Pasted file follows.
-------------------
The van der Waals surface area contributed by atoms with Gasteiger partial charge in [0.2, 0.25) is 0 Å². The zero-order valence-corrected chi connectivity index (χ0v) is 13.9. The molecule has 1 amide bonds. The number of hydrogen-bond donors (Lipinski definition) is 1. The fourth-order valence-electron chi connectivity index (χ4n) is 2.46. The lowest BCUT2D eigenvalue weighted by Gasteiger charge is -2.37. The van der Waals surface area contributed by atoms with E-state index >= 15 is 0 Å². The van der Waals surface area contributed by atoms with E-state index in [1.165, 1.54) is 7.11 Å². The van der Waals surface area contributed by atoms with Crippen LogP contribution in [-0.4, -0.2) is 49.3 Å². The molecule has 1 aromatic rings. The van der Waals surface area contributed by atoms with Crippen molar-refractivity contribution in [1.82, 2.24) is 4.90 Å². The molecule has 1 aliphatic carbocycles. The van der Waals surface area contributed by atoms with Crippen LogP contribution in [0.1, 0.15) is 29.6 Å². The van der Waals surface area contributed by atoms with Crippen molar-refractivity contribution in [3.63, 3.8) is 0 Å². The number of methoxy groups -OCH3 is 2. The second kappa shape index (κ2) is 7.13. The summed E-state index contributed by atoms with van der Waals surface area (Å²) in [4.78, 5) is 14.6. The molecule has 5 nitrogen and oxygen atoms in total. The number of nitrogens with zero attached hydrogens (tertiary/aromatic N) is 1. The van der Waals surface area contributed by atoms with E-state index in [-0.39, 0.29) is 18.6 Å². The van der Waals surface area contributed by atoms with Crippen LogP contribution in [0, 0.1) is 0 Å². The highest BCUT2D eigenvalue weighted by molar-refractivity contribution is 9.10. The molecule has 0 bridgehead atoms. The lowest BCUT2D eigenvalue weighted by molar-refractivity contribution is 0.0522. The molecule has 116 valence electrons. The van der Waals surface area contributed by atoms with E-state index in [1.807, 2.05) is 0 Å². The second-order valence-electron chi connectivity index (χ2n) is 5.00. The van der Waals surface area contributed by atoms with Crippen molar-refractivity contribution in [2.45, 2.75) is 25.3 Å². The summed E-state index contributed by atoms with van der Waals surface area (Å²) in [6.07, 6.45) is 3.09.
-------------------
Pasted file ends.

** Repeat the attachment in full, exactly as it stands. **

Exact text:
The van der Waals surface area contributed by atoms with Gasteiger partial charge in [0.2, 0.25) is 0 Å². The zero-order valence-corrected chi connectivity index (χ0v) is 13.9. The molecule has 1 amide bonds. The number of hydrogen-bond donors (Lipinski definition) is 1. The fourth-order valence-electron chi connectivity index (χ4n) is 2.46. The lowest BCUT2D eigenvalue weighted by Gasteiger charge is -2.37. The van der Waals surface area contributed by atoms with E-state index >= 15 is 0 Å². The van der Waals surface area contributed by atoms with E-state index in [1.165, 1.54) is 7.11 Å². The van der Waals surface area contributed by atoms with Crippen LogP contribution in [-0.4, -0.2) is 49.3 Å². The molecule has 1 aromatic rings. The van der Waals surface area contributed by atoms with Crippen molar-refractivity contribution in [1.82, 2.24) is 4.90 Å². The molecule has 1 aliphatic carbocycles. The van der Waals surface area contributed by atoms with Crippen LogP contribution in [0.1, 0.15) is 29.6 Å². The van der Waals surface area contributed by atoms with Crippen molar-refractivity contribution in [3.63, 3.8) is 0 Å². The number of methoxy groups -OCH3 is 2. The second kappa shape index (κ2) is 7.13. The summed E-state index contributed by atoms with van der Waals surface area (Å²) in [4.78, 5) is 14.6. The molecule has 5 nitrogen and oxygen atoms in total. The number of nitrogens with zero attached hydrogens (tertiary/aromatic N) is 1. The van der Waals surface area contributed by atoms with E-state index in [-0.39, 0.29) is 18.6 Å². The van der Waals surface area contributed by atoms with Crippen LogP contribution in [0, 0.1) is 0 Å². The highest BCUT2D eigenvalue weighted by molar-refractivity contribution is 9.10. The molecule has 0 bridgehead atoms. The lowest BCUT2D eigenvalue weighted by molar-refractivity contribution is 0.0522. The molecule has 116 valence electrons. The van der Waals surface area contributed by atoms with E-state index in [1.807, 2.05) is 0 Å². The second-order valence-electron chi connectivity index (χ2n) is 5.00. The van der Waals surface area contributed by atoms with Crippen molar-refractivity contribution in [2.45, 2.75) is 25.3 Å². The summed E-state index contributed by atoms with van der Waals surface area (Å²) in [6.07, 6.45) is 3.09.